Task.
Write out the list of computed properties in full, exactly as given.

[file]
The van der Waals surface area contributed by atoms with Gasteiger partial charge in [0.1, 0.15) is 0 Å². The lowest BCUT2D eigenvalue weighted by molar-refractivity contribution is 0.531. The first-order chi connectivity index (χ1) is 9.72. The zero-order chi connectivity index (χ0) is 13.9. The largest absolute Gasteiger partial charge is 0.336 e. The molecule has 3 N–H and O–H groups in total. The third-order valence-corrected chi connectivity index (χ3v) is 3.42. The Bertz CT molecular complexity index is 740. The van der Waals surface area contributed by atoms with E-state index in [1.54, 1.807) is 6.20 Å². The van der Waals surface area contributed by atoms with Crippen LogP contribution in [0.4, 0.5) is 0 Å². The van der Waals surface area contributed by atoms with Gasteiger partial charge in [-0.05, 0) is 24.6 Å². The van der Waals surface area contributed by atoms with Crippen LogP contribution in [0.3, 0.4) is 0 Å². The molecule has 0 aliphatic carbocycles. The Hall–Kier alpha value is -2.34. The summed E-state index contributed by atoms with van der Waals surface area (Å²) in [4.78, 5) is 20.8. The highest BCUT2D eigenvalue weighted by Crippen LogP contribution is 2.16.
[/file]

The van der Waals surface area contributed by atoms with Gasteiger partial charge in [0.1, 0.15) is 0 Å². The lowest BCUT2D eigenvalue weighted by molar-refractivity contribution is 0.531. The first-order chi connectivity index (χ1) is 9.72. The zero-order chi connectivity index (χ0) is 13.9. The largest absolute Gasteiger partial charge is 0.336 e. The molecule has 3 N–H and O–H groups in total. The third-order valence-corrected chi connectivity index (χ3v) is 3.42. The Bertz CT molecular complexity index is 740. The van der Waals surface area contributed by atoms with E-state index in [1.54, 1.807) is 6.20 Å². The van der Waals surface area contributed by atoms with Crippen LogP contribution in [0.4, 0.5) is 0 Å². The van der Waals surface area contributed by atoms with Gasteiger partial charge in [-0.05, 0) is 24.6 Å². The van der Waals surface area contributed by atoms with Crippen LogP contribution in [0.3, 0.4) is 0 Å². The molecule has 0 aliphatic carbocycles. The Hall–Kier alpha value is -2.34. The summed E-state index contributed by atoms with van der Waals surface area (Å²) in [4.78, 5) is 20.8. The highest BCUT2D eigenvalue weighted by Crippen LogP contribution is 2.16.